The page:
Yeah the ripping quality is really determined by the drive.

I am getting a new PC soon. Is there any special property to look for when choosing the drive (it's going to be a bluray drive)?

QUOTE (Neuron @ Jan 12 2013, 20:13) *
You mean copying the digital music from CD to your harddrive, CDs are already digital so there is no "digitalizing" involved.

Ya, you're right wink.gif
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BFG
post Jan 14 2013, 05:22
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I'm no expert, but I'm guessing the fact it's a BluRay drive might help - perhaps not because of the blue diode (as many BluRay drives also have a red diode for when they're reading CDs or traditional DVDs), but simply because it's a newer drive.

I'll also mention this: I got a slight performance improvement on my laptop drive when I upgraded its firmware. Turns out the stock firmware was four generations old. So be sure to do that when you get the drive.


Finally, here's a question for those who responded earlier: excluding metadata and ripping speed as criteria (i.e. taking ripping accuracy primarily into account), would EAC be considered as good a tool as dbPowerAmp?
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Mach-X
post Jan 14 2013, 05:33
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Ripping accuracy is dependent on the drive more so than software. Hence yes eac is equally as good as dbp since they both use secure ripping modes and compare checksums with online databases. Newer drives dont necessarily guarantee better performance, I have a newish lg cd writer that is quick, but starts to stutter on the last tracks of 70+ minute cds at which point I turn to an ancient matshita which handles long as well as non compliant cds with ease.

This post has been edited by Mach-X: Jan 14 2013, 05:50
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Mach-X
post Jan 14 2013, 05:50
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One of the things that drives me nuts is when so called "high end forums" try and convince people that $300 plextor drives are "more accurate" or give "better sounding rips". Total bollocks they read the same 1s and 0s as any $20 cdrom. As long as you use a cd that is in eacs database to determine your drives offset (I use gnrs appetite for destruction) and set eac accordingly you will get accurate rips every time. And you can spend the 280 bux you saved on some new music. There has been discussion that plextor drives can handle dirty/damaged discs better, but why would you want to keep such discs as archives? Its quicker to replace them or find an accurate rip flac download of the damaged tracks and burn yourself a new backup. A cdr or new copy is still way cheaper than an overpriced cd drive.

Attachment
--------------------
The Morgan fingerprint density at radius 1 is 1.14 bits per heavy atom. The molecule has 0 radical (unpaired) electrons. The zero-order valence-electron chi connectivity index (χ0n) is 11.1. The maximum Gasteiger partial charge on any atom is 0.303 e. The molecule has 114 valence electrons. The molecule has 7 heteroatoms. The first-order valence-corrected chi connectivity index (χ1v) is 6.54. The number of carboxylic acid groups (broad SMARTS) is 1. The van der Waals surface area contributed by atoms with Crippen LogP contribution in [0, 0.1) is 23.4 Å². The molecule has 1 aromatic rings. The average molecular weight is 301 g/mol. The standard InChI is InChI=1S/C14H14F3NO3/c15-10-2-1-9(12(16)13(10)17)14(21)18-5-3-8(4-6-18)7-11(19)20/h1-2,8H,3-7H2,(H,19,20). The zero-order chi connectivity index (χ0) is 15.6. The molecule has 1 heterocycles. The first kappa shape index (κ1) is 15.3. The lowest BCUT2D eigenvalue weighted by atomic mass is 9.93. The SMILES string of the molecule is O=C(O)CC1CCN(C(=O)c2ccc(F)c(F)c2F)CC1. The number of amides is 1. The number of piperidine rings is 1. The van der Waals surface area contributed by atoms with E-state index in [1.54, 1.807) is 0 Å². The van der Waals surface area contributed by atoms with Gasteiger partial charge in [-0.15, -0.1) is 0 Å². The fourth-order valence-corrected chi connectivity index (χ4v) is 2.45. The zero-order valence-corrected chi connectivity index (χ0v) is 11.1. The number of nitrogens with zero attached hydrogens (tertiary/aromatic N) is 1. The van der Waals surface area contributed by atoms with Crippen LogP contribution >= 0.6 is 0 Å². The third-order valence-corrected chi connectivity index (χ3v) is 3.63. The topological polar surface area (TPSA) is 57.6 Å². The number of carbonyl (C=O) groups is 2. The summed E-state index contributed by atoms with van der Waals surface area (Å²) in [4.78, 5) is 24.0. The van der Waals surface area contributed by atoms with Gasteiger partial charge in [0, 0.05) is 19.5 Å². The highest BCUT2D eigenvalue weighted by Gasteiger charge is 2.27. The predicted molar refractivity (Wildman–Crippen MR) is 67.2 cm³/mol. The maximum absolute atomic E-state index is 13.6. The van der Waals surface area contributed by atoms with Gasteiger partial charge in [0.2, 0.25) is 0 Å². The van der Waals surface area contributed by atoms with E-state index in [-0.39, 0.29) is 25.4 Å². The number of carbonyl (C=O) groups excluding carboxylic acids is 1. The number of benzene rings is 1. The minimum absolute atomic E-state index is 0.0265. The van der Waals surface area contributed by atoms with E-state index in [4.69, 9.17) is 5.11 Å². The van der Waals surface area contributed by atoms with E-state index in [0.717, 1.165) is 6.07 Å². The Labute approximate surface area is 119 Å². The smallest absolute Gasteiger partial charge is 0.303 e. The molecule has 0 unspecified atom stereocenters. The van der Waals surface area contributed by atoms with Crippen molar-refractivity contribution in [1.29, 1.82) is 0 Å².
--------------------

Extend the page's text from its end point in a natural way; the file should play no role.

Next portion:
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Porcus
post Feb 1 2013, 17:47
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dBpoweramp has some features you might want to pay for, like metadata. There is a comparison here, not totally updated: http://wiki.hydrogenaudio.org/index.php?ti...n_of_CD_rippers

I paid for the dBpoweramp reference five years ago, hacked together an autoIt script to automatize a CD changer (then came Batch Ripper which does that, but then metadata is more costly – BTW, user bhoar is selling off his CD changers these days). I think would still have chosen dBp over EAC for my purposes, but today I would have had a second and third look at CUERipper too (it has Discogs, which Eli and myself have not yet succeeded in nagging Spoon into supporting).

This post has been edited by Porcus: Feb 1 2013, 17:48